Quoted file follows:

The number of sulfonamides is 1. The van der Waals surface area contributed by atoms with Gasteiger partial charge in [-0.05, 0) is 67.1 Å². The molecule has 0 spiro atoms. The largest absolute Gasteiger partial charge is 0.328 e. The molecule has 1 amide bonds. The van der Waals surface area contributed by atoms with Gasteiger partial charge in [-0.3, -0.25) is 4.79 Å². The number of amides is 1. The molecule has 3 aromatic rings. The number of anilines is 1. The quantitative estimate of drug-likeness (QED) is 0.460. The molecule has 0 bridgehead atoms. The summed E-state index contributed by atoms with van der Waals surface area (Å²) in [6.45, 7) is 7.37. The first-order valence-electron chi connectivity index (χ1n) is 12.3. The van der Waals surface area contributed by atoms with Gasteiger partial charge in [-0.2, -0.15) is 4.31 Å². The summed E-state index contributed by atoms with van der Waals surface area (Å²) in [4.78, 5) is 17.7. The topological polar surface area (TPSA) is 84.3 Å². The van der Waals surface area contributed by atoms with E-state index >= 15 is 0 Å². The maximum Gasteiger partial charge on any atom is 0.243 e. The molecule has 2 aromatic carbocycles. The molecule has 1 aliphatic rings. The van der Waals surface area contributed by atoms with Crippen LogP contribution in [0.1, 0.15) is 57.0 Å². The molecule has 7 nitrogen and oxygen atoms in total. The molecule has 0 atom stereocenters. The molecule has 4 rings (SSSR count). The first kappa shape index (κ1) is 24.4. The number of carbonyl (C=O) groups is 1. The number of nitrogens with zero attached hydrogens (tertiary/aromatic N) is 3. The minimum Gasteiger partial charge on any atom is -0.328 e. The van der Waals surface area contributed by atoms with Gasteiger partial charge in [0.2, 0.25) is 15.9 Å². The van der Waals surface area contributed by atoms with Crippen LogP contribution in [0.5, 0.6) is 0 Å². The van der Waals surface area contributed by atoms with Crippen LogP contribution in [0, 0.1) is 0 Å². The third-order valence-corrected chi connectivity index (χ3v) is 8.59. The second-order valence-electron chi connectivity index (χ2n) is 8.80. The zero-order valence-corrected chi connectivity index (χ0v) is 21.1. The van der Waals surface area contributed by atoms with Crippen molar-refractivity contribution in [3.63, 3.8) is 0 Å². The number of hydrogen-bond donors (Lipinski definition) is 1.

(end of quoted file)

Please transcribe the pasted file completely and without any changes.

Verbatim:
The number of sulfonamides is 1. The van der Waals surface area contributed by atoms with Gasteiger partial charge in [-0.05, 0) is 67.1 Å². The molecule has 0 spiro atoms. The largest absolute Gasteiger partial charge is 0.328 e. The molecule has 1 amide bonds. The van der Waals surface area contributed by atoms with Gasteiger partial charge in [-0.3, -0.25) is 4.79 Å². The number of amides is 1. The molecule has 3 aromatic rings. The number of anilines is 1. The quantitative estimate of drug-likeness (QED) is 0.460. The molecule has 0 bridgehead atoms. The summed E-state index contributed by atoms with van der Waals surface area (Å²) in [6.45, 7) is 7.37. The first-order valence-electron chi connectivity index (χ1n) is 12.3. The van der Waals surface area contributed by atoms with Gasteiger partial charge in [-0.2, -0.15) is 4.31 Å². The summed E-state index contributed by atoms with van der Waals surface area (Å²) in [4.78, 5) is 17.7. The topological polar surface area (TPSA) is 84.3 Å². The van der Waals surface area contributed by atoms with E-state index >= 15 is 0 Å². The maximum Gasteiger partial charge on any atom is 0.243 e. The molecule has 2 aromatic carbocycles. The molecule has 1 aliphatic rings. The van der Waals surface area contributed by atoms with Crippen LogP contribution in [0.1, 0.15) is 57.0 Å². The molecule has 7 nitrogen and oxygen atoms in total. The molecule has 0 atom stereocenters. The molecule has 4 rings (SSSR count). The first kappa shape index (κ1) is 24.4. The number of carbonyl (C=O) groups is 1. The number of nitrogens with zero attached hydrogens (tertiary/aromatic N) is 3. The minimum Gasteiger partial charge on any atom is -0.328 e. The van der Waals surface area contributed by atoms with Gasteiger partial charge in [0.2, 0.25) is 15.9 Å². The van der Waals surface area contributed by atoms with Crippen LogP contribution in [0.5, 0.6) is 0 Å². The van der Waals surface area contributed by atoms with Crippen LogP contribution in [0, 0.1) is 0 Å². The third-order valence-corrected chi connectivity index (χ3v) is 8.59. The second-order valence-electron chi connectivity index (χ2n) is 8.80. The zero-order valence-corrected chi connectivity index (χ0v) is 21.1. The van der Waals surface area contributed by atoms with Crippen molar-refractivity contribution in [3.63, 3.8) is 0 Å². The number of hydrogen-bond donors (Lipinski definition) is 1.